How does anyone who wants to trace the life and career of that most remarkable Jew, Jesus of Nazareth of Galilee, later made out to be the inaugurator of Christianity by the indefatigably single-minded Paul, go about his task?
It depends. Depends of course on who the intending author is, to whom he is directing his work and the Jesus he aims to portray.
If the author was a literalist, one who believed in the sanctity and inviolability of every word of scripture, he would perhaps refrain from embarking on the hazardous venture and be content with elucidating the texts or expatiating upon them.
A historian in his quest for the historical Christ would try to sift out of the Gospels and other contemporary sources, data with which he could perhaps structure the real Jesus.
A person who belongs to what is called the Social Gospel school, with scholars like Harnack, Bousset and Wrede, would look at Jesus as an ethical reformer and the kingdom he sought to establish on earth as the rule of God in the lives of people now and here.
But for the champions of a thorough-going eschatology like Albert Schweitzer and for the apocalyptics , Jesus was foremost the transcendent Messiah, the mystical Christ concerned primarily with the imminent end of the world rather than with moral values and social ethics, his ethical teaching being only an ‘interim’ ethic, a temporary way of living before the world was destroyed and the Kingdom of God was established on earth.
But whoever the author may be, the primary sources for writing a life of Jesus are the Gospels. And what does he find there, not one but four lives! ‘Gospel’ accounts set down at least 30 to 40 years after the crucifixion, and after Paul had embarked on his ‘missionary’ cause with extraordinary zeal. Accounts which, therefore are overlaid with doctrinal incrustations (and good news interpretations). Accounts which are far from being journalistic reports of a contemporary happening.
Any percipient reader is impressed by the similarity of the first three gospels and the uniqueness and distinctiveness of the fourth. But along with the similarities in the first three gospels, Matthew, Mark and Luke, which are called synoptic because of the same reason, there are divergences, even inconsistencies which are no less compelling. Divergences in account, and differences in style, tenor and emphasis.
A psychological inconsistency in the nature of Jesus is shown, for instance, between Mark’s and Matthew’s description of the injunction of Jesus to his newly selected disciples to go to the nations and preach the gospel. In Mark there is the bare statement, ‘‘And whatsoever place shall not receive you, and they hear you not, shake off the dust that is under your feet for your testimony unto them’’. Here, evidently, the attitude to be assumed by the disciples towards those heedless of their preaching is one of quiet rebuke, devoid of bitterness and anger. But when Matthew describes the same situation he puts blistering invective into the mouth of Jesus. He adds the terrible words, ‘‘Verily, I say into you, it shall be more tolerable for thelandofSodomandGomorrahin the day of judgment than for that city’’.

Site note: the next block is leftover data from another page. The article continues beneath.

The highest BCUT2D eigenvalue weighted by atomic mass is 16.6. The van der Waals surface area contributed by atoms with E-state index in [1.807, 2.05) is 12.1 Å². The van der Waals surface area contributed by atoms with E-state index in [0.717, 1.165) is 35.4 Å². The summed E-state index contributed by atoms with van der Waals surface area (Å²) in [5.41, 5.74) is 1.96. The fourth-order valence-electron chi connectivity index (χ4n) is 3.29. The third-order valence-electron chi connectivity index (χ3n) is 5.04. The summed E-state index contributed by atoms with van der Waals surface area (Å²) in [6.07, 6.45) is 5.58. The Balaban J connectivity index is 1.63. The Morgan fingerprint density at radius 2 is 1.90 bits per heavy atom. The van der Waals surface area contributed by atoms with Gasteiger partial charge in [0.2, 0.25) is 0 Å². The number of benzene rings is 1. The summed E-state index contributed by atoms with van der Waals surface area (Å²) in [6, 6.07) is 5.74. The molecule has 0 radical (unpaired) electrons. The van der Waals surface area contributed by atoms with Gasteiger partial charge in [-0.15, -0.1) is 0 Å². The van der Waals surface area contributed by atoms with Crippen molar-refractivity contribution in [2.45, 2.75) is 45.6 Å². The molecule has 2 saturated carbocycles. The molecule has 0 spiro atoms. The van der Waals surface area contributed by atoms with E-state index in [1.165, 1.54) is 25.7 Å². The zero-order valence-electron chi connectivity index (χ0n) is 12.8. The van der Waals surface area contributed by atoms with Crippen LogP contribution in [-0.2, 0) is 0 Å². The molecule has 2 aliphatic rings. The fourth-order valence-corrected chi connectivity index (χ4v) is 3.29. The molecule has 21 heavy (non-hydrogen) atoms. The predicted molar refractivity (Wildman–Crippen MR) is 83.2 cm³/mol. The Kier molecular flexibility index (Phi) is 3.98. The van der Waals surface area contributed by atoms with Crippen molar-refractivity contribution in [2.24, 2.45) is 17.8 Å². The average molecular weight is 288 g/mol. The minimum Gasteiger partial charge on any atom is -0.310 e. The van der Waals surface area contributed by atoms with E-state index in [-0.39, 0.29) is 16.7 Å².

‘Mark’ was most probably writing for Gentiles (non Jews) – his Jesus is more of a Jewish mendicant prophet (though the circuitous routes he makes Jesus take show up his lack of knowledge of Palestinian geography). ‘Matthew’, most probably a Jew, wrote for the Jews to convince them that Jesus was the fulfillment of the Old Testament prophecies about the coming of the Messiah. Matthew’s Jesus is an austere, relentless Hebraic reformer haloed by a supernatural nimbus. Luke was a Gentile, wrote for the Gentiles. In Luke’s Gospel – the most beautiful book ever written, according to the French savant Ernest Renan – we see a broad humanitarianism which shows Jesus as kind and tender.
In John’s gospel one is in a different world. One is struck by the difference in language, concept, viewpoint. The Synoptics place the ministry of Jesus in Galilee ; the fourth gospel places it inJerusalem. It shows no interest in chronology. In the Johannine gospel the personality of Jesus described by the Synoptics dissolves in the glow of neoplatonic metaphysics. This gospel proclaims in its preamble that ‘In the beginning was the Word, and the Word was with God, and the Word was God’’. .
What is this new term, the ‘Word’ (logos), a term nowhere found in Jewish or Jesuan scripture, wholly foreign to the vernacular of Palestine, a word which emits the smell of Egypt, and of the musty halls of Alexandria – fountainhead of neo-platonic philosophy? It is John’s attempt to win a Hellenistic constituency for an incipient religion. (This, together with Paul’s earlier asseverations would constitute the embryonic formulations of a new dogma). (And it is with this declaration of the Word of God becoming flesh as Jesus Christ that Kannadasan too opens. That’s the message that needs to be gotten to the populace. The covenant that God made for making all mankind into his sheep!)
One has to traditionally preface any poetic endeavour with the traditional apologetic preface declaring unequalness to the task. Kannadasan makes it in style with a winding 14-seer (metrical foot) verse —